Putting flavor on the fast track

Vacuum marinators cut time it takes to spice up grilled meat

July 19, 2006|By CHARLES PERRY | CHARLES PERRY,LOS ANGELES TIMES

Summer's here - the lazy days of summer - so what do we want to do? Speed up the barbecue, of course. Vacation time and long, bright evenings are terrible things to waste.

And that's why some companies want us to buy vacuum marinators.

The idea sounds good. The most time-consuming part of barbecue is the marinating. Having to put your meat in aromatic liquid hours before firing up the grill just throws a cold blanket on the spontaneity of the whole thing.

So we tried out the two models designed for home use, the Reveo MariVac and the Countertop Tumbler from American Gourmet Secret. They're funny-looking - like R2-D2 crossed with a front-load washing machine mounted on a 1980s answering machine console - but the manufacturers say they make meat absorb a marinade not only faster but deeper.

The food-processing industry does this on a large scale, using huge rotating vacuum drums. The two models we tested downsize the same technology for home use.

One is the upscale model, aimed at people who are fiercely devoted to their marinating. The other is the budget model, about 40 percent cheaper, and has an As-Seen-on-TV sticker.

Basically, they work the same. You put your meat in a clear plastic barrel along with your marinade, then put the lid on it and create a vacuum. The MariVac uses an electric pump, the Countertop Tumbler a hand pump. Then you turn the barrel on its side and set it on the console, punch in the marinating time (for most meats, 20 minutes) and come back when the barrel stops rotating.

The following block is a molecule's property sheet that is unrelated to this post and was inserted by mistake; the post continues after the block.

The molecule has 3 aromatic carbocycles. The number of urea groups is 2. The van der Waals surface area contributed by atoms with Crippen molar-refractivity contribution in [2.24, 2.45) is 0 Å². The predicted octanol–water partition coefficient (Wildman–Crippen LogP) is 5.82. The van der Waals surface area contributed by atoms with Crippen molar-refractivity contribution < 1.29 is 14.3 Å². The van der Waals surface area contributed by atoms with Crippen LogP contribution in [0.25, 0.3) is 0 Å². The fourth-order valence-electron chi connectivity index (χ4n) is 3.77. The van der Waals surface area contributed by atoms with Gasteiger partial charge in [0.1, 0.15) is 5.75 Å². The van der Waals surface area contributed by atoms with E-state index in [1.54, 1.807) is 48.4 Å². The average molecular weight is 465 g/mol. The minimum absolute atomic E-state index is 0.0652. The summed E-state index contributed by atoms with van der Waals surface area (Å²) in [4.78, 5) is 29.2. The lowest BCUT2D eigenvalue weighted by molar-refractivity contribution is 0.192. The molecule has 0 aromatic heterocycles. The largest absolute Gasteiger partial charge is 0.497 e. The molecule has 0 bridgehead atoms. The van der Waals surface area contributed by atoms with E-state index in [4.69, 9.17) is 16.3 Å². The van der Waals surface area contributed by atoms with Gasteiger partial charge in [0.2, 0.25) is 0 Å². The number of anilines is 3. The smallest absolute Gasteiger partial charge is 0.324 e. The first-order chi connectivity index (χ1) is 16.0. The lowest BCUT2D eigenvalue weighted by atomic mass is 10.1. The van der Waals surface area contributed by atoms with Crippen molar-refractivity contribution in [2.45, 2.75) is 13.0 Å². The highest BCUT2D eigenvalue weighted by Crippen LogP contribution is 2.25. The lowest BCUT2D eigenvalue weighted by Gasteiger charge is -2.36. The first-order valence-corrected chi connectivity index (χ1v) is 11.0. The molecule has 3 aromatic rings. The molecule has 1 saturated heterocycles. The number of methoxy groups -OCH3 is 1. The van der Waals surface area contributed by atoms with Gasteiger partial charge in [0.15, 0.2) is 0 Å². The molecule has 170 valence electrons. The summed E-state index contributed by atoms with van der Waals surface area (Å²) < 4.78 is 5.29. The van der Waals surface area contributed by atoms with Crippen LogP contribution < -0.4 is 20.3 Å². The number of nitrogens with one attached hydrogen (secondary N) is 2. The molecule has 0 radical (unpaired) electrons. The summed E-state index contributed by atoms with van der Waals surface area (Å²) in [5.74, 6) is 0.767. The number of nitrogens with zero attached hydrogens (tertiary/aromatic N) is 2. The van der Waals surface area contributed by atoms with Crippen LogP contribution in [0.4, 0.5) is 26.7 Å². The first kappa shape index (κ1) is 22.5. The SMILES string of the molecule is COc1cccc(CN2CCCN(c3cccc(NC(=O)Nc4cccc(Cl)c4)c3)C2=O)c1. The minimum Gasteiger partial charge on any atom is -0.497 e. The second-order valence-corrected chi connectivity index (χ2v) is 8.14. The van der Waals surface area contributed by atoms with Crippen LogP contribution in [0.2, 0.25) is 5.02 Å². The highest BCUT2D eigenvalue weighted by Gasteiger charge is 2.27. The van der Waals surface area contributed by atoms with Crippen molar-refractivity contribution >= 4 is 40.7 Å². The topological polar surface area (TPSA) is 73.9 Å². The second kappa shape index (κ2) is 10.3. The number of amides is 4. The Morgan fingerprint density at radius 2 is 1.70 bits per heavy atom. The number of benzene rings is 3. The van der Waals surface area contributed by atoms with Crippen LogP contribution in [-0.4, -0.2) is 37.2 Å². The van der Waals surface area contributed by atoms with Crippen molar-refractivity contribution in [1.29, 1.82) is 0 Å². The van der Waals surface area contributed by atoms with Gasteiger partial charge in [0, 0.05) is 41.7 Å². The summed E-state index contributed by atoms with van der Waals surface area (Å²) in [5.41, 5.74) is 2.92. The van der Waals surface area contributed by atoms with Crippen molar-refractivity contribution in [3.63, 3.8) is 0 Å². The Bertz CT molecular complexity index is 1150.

We tried both machines on two projects: boneless pork chops in a marinade of lemon juice, olive oil, fresh rosemary and garlic, and whole chickens with a sporty blend of tequila, lime juice and cilantro. In the case of the pork chops, we also compared them with chops marinated on a kitchen counter for four hours.

Both machines were impressive. The model with the electric pump worked rather better, but in each case, the chops fried up distinctly more moist and flavorful than regular marinated chops. And we'd saved three hours and 40 minutes.

As for the chickens, because we planned to roast them, we left the skin on, and we found this reduced the marinade's effect somewhat, but both machines produced a moist, flavorful result. The real problem in marinating whole chickens is finding birds of the right size. Both manufacturers recommend 3-pounders, and you'll probably have to go to an Asian or kosher market to find chickens that small.

Charles Perry writes for the Los Angeles Times.

UPSCALE MODEL

The Reveo MariVac has a hulking look, with its 10-by-15-inch black base and 5-pound capacity barrel, both made of remarkably heavy plastic.

What's the difference

It creates a vacuum with an electric pump, which takes two minutes to operate, and it has large rollers for smooth barrel rotation.

What we thought

An excellent product. It produces a far more moist and flavorful result than traditional marination, and in a fraction of the time.

How much

$200 plus shipping from the manufacturer's site, freethemeat.com, and also from williams-sonoma.com, surlatable.com, target.com, amazon.com and many other kitchen, barbecue and outdoor gear sites.

LESSER VESSEL

The Countertop Tumbler by American Gourmet Secret takes up the same amount of counter space but it's made from lighter-grade white plastic and has a 4-pound capacity barrel.

What's the difference

You create the vacuum yourself using a hand pump, which takes 15 or 20 seconds. There's an insert cage for breading foods and washing fruit and vegetables.

What we thought

Meat does not come out as moist or with as much marinade flavor as from the MariVac, and the barrel rotates in a disturbingly halting manner. You're supposed to remove a rubber valve and plastic gasket from the lid when cleaning the barrel, and these parts could get lost. That insert cage is just silly. Still, faster and better than ordinary marinating.

How much

$130 plus shipping from the Sausage Source, sausagesource.com.

[Charles Perry]

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